The Bear bail-out was almost exactly six months ago, and even then market speculation focused on Lehman Brothers as the next most likely investment bank to be in trouble. That probably worked against them because banks, fund managers and other market participants will have been limiting their exposure to Lehman and positioning themselves for trouble. Nevertheless, no-one really wanted to deal with a default and this weekend began with most people expecting a repeat of the Bear Stearns bail-out, with the most likely saviour being Bank of America (there were not many banks in the world with the money left to be able to buy them). Unfortunately for Lehman Brothers, Merrill Lynch beat them to the punch, negotiating a deal with Bank of America, who went home with an investment bank, just not the one they expected. Then, perhaps to show that they were not going to guarantee every failing institution, or because they thought the markets were better prepared for a Lehman failure or even because they knew that the bigger fish of AIG was around the corner, the Fed was not prepared to stand behind a buyer of Lehman Brothers. So, on Sunday night (Monday morning here in Australia), Lehman Brothers filed for bankruptcy. With around US$150bn of debt, this is the biggest default in corporate history. The next biggest was WorldCom, who defaulted on around US$30bn in debt. Even when Argentina defaulted on its sovereign debt in 2001/02, the total was under US$100bn. So perhaps Lehman Brothers were not TBTF, but they were certainly left a large carcass and there are still many people working very hard to try and untangle the mess that their failure has left.
As soon as Lehman filed, world markets turned their attention to AIG. The world’s biggest insurer had been struggling for some time with enormous write-downs arising from its exposure to the credit crunch, and rumours were intensifying that they were having increasing difficulty refinancing their short term debt. There were reports that AIG need to refinance anywhere from $20 to $80 billion or more before the end of the week and were struggling to find the money. AIG had been a very large participant in the credit default swap markets, with an estimated $440 billion in outstanding contracts. AIG was a financial giant, employing over 100,000 people in more than 100 counties. As just one example, the Telegraph in the UK reported that AIG owns the City of London airport and staff were starting the week wondering whether they would still have a job by Friday.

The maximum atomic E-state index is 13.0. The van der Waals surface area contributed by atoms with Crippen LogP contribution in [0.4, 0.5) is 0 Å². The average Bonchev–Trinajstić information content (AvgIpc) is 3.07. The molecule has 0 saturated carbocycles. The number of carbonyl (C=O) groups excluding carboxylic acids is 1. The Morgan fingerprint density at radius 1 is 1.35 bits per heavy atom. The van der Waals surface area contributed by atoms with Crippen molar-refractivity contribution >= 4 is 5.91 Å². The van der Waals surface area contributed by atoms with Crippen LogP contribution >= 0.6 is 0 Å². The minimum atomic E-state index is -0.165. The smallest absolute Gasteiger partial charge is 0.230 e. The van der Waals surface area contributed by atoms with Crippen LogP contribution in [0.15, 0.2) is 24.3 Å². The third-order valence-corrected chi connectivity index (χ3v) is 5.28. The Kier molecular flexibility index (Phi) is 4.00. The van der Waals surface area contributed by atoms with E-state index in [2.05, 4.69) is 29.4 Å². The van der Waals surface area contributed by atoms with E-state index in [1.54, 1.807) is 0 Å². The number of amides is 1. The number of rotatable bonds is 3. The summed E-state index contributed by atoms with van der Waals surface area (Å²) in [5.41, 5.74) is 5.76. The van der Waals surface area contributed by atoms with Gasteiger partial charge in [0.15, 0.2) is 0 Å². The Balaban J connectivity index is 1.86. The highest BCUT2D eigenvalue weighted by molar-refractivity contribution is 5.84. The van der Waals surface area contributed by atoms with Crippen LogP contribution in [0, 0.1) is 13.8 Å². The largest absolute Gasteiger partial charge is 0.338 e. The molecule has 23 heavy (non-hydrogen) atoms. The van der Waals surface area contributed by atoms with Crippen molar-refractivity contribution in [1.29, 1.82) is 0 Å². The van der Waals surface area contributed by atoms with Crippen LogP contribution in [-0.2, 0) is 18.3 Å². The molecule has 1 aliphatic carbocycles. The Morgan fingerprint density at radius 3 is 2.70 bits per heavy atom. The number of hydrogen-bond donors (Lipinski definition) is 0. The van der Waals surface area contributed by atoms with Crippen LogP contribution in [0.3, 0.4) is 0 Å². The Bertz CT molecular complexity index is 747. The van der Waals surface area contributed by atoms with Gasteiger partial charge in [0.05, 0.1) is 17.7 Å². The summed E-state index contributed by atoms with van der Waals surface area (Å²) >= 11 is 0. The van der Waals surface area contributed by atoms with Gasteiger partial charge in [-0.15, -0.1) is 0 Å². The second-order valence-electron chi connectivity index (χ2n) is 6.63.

Like banking, the insurance industry is heavily regulated, and all of AIG’s insurance operations in different countries would be separately capitalised. Nevertheless, this was not something that anyone really wanted to put to the test and markets were fretting about the consequences of such a failure that would dwarf Lehman Brothers. As it turned out, the Fed was just as concerned and at 9pm New York time, it was announced that they would be providing an enormous bailout in the form of an $85 billion two-year loan. However, this rescue came at a significant cost: a very high interest rate of 8.5% over 3 month LIBOR (a US benchmark variable rate) and an 80% stake in the company.
AIG’s motto was “the strength to be there”. Apparently it wasn’t quite strong enough, but it was TBTF. The obvious question now is, who is next? All eyes are on Morgan Stanley, HBOS and a number of other firms who are doubtless wishing they didn’t have that sort of attention.
In an epilogue to the AIG bail-out, Barclays announced that they would be buying some of what is left of Lehman Brothers. Once again, and the item with the biggest price tag is the Lehmans building.